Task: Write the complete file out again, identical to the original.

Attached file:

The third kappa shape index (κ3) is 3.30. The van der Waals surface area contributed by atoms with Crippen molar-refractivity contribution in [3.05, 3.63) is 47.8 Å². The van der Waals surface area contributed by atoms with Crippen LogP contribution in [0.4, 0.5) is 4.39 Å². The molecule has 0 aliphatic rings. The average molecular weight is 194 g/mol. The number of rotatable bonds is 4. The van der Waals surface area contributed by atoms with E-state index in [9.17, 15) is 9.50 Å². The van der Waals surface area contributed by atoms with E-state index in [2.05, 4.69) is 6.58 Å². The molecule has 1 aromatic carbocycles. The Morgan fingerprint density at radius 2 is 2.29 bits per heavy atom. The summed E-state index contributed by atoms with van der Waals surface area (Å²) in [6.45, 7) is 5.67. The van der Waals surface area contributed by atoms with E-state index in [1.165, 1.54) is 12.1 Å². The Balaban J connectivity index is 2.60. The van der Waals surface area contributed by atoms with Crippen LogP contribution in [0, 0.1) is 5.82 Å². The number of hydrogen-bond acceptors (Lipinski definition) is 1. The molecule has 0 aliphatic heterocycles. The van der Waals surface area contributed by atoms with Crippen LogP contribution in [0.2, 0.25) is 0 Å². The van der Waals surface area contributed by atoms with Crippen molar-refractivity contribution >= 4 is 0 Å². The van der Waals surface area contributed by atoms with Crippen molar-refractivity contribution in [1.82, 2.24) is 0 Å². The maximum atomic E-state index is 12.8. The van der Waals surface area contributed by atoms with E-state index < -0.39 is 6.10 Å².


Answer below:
The third kappa shape index (κ3) is 3.30. The van der Waals surface area contributed by atoms with Crippen molar-refractivity contribution in [3.05, 3.63) is 47.8 Å². The van der Waals surface area contributed by atoms with Crippen LogP contribution in [0.4, 0.5) is 4.39 Å². The molecule has 0 aliphatic rings. The average molecular weight is 194 g/mol. The number of rotatable bonds is 4. The van der Waals surface area contributed by atoms with E-state index in [9.17, 15) is 9.50 Å². The van der Waals surface area contributed by atoms with E-state index in [2.05, 4.69) is 6.58 Å². The molecule has 1 aromatic carbocycles. The Morgan fingerprint density at radius 2 is 2.29 bits per heavy atom. The summed E-state index contributed by atoms with van der Waals surface area (Å²) in [6.45, 7) is 5.67. The van der Waals surface area contributed by atoms with E-state index in [1.165, 1.54) is 12.1 Å². The Balaban J connectivity index is 2.60. The van der Waals surface area contributed by atoms with Crippen LogP contribution in [0, 0.1) is 5.82 Å². The number of hydrogen-bond acceptors (Lipinski definition) is 1. The molecule has 0 aliphatic heterocycles. The van der Waals surface area contributed by atoms with Crippen LogP contribution in [0.2, 0.25) is 0 Å². The van der Waals surface area contributed by atoms with Crippen molar-refractivity contribution >= 4 is 0 Å². The van der Waals surface area contributed by atoms with Crippen molar-refractivity contribution in [1.82, 2.24) is 0 Å². The maximum atomic E-state index is 12.8. The van der Waals surface area contributed by atoms with E-state index < -0.39 is 6.10 Å².